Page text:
To cite this publication: Zahra Babar, “Free Mobility within the Gulf Cooperation Council,” CIRS Occasional Paper no. 8 (Doha, Qatar: Center for International and Regional Studies, 2011).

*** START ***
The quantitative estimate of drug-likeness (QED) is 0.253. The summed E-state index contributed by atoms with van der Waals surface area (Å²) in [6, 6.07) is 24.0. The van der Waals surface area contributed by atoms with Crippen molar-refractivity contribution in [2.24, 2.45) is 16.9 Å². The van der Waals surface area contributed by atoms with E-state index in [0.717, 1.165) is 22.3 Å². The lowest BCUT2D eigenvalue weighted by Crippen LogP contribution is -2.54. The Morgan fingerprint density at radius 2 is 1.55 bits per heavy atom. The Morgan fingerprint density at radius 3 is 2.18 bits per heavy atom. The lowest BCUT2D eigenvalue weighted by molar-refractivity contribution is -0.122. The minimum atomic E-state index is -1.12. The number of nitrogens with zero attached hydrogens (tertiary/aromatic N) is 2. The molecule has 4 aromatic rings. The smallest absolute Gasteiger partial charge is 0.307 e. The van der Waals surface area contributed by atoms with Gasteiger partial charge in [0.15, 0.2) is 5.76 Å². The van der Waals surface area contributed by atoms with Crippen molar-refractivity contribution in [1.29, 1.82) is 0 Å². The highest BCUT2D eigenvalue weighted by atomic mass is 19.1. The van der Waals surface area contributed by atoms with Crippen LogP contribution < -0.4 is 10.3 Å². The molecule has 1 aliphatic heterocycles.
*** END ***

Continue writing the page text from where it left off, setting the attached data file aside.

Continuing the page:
Stipulations within the formal protocols of the Gulf Cooperation Council (GCC) established free movement of nationals as an essential component of the region’s movement towards full economic integration. This paper analyzes the protocols within the broader construct that stresses human emancipation and freedom of mobility as fundamental human rights. Throughout the GCC, states face the peculiar dilemma of supporting full freedom of mobility for citizens while also severely limiting and curtailing the mobility of the dominant, non-national population. This paper questions how normative debates on the freedom of movement apply to the Gulf region and examines the policy and practice of strictly managing the movement of international migrants while at the same time freeing up movement for citizenry. This paper proposes that in the GCC, the regional political economy and the processes of regionalization and globalization have combined to tighten controls over mobility and migration.